Q:My repeat business is not what I think it should be, and my customer service may be at fault. How can I measure the effectiveness of my customer service?
A: The key to doing more business with your existing customers, as well as attracting new ones through viral marketing and word-of-mouth, is customer service. Customer service means different things to different companies and in different industries. In some instances, good customer service may consist of no more than a friendly smile and a wave goodbye after the sale. In others, it may involve years of follow-up, technical support, parts and repair service, training, updates and more. Here are some suggestions for finding out what your customers want and what they think about your customer service.
1. Attend trade shows and industry events that are important to your customers. You'll find out what the competition is doing and what kinds of products and services customers are looking for.
2. In some industries, nurturing a social relationship with customers and prospects is effective. Take them out to lunch, dinner, a ballgame, the opera or for a round of golf. In a relaxed social atmosphere, you'll learn the secrets that will allow you to go above and beyond your competition.
3. Stay abreast of trends, then respond to them. Read industry trade publications, be active in trade organizations, and pay attention to what your customers are doing and what they need.
4. Most important, ask for feedback. Survey your customers regularly to find out how you're doing. Send postage-paid questionnaire cards or letters, call them on the phone, or set up focus groups or online surveys. Ask for suggestions, and then fix the trouble areas revealed.
Whatever you do, don't rest on your laurels. Regularly evaluate your product or service to be sure it is still priced, packaged and delivered correctly.
Q:I'm thinking about moving my business to another part of the country. How can I be sure this decision is right for my business?
A: Every year, the grass looks greener on the other side of the fence to many entrepreneurs, so they pull up stakes and move to a new city.
Chief among current reasons for relocation is the need for a suitable work force. Unemployment rates are lower than they've been in decades, and the shortage of workers in some occupations is acute. For firms that need specialized employees, it may be well worth it to relocate to an area where they can easily find these kinds of employees.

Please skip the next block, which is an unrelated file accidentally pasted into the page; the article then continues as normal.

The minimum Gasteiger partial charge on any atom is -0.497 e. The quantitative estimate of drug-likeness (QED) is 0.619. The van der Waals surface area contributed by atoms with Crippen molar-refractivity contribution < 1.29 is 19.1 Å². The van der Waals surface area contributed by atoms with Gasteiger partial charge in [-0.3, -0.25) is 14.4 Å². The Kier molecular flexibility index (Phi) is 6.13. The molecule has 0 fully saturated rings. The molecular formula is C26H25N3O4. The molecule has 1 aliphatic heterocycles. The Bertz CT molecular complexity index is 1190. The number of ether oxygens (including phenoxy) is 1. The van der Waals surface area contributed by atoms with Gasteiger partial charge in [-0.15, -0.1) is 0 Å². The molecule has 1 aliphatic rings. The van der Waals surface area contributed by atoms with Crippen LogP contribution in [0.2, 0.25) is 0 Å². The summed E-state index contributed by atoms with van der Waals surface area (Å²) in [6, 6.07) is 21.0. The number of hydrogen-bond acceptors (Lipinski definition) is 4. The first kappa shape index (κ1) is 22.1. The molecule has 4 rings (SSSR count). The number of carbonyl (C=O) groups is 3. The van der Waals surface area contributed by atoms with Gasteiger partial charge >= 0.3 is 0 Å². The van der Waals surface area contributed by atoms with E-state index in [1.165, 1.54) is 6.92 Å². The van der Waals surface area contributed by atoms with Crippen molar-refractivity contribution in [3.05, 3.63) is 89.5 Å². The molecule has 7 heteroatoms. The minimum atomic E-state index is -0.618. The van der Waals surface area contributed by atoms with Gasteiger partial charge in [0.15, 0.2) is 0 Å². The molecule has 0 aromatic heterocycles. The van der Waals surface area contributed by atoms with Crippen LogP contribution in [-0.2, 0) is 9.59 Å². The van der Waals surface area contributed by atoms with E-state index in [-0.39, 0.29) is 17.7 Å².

When a company is in outmoded or undersized facilities, that's another reason to consider moving. Most businesses start in a small facility and then move to bigger quarters in the same city. On the other hand, cost is a concern in any business decision, and a move can cure-or create-many cost issues. Companies often must compromise between staying close to target markets and choosing the lowest-cost facility.
Depending on circumstances, you may have other financial issues to consider. Large companies often land well-publicized tax concessions worth billions of dollars. Growing businesses rarely receive such perks because incentives are based on the number of jobs the business will create. An entrepreneur, however, may be able to tap a cash-flow windfall by selling a building or land that has appreciated in value, then purchasing or renting lower-cost space.
Quality of life is another issue to consider. Companies evaluating relocation often look at recreational opportunities, education facilities, crime rates, health care, climate and other factors when evaluating a city's quality of life.
In business, as in your personal life, not every move works out. But by looking closely at your reasons for moving and making sure the chosen spot addresses your needs, you'll increase the odds that the new location is the best choice for your business.